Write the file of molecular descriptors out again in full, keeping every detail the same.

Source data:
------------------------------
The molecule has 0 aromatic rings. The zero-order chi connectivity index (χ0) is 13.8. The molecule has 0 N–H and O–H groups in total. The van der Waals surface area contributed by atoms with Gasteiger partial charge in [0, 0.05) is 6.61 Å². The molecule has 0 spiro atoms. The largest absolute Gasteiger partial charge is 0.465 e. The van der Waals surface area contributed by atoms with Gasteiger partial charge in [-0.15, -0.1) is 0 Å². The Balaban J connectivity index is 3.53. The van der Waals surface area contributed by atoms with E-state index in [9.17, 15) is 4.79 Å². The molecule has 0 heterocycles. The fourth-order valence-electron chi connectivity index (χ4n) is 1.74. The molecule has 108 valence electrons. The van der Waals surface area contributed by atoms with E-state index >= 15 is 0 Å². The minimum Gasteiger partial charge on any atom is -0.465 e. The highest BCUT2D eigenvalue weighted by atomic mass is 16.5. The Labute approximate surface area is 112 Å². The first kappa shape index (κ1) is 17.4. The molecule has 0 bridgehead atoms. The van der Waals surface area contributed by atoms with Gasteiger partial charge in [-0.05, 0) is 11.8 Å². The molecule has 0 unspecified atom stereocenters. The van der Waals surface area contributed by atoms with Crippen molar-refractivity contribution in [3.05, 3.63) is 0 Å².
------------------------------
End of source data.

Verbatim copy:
The molecule has 0 aromatic rings. The zero-order chi connectivity index (χ0) is 13.8. The molecule has 0 N–H and O–H groups in total. The van der Waals surface area contributed by atoms with Gasteiger partial charge in [0, 0.05) is 6.61 Å². The molecule has 0 spiro atoms. The largest absolute Gasteiger partial charge is 0.465 e. The van der Waals surface area contributed by atoms with Gasteiger partial charge in [-0.15, -0.1) is 0 Å². The Balaban J connectivity index is 3.53. The van der Waals surface area contributed by atoms with E-state index in [9.17, 15) is 4.79 Å². The molecule has 0 heterocycles. The fourth-order valence-electron chi connectivity index (χ4n) is 1.74. The molecule has 108 valence electrons. The van der Waals surface area contributed by atoms with E-state index >= 15 is 0 Å². The minimum Gasteiger partial charge on any atom is -0.465 e. The highest BCUT2D eigenvalue weighted by atomic mass is 16.5. The Labute approximate surface area is 112 Å². The first kappa shape index (κ1) is 17.4. The molecule has 0 bridgehead atoms. The van der Waals surface area contributed by atoms with Gasteiger partial charge in [-0.05, 0) is 11.8 Å². The molecule has 0 unspecified atom stereocenters. The van der Waals surface area contributed by atoms with Crippen molar-refractivity contribution in [3.05, 3.63) is 0 Å².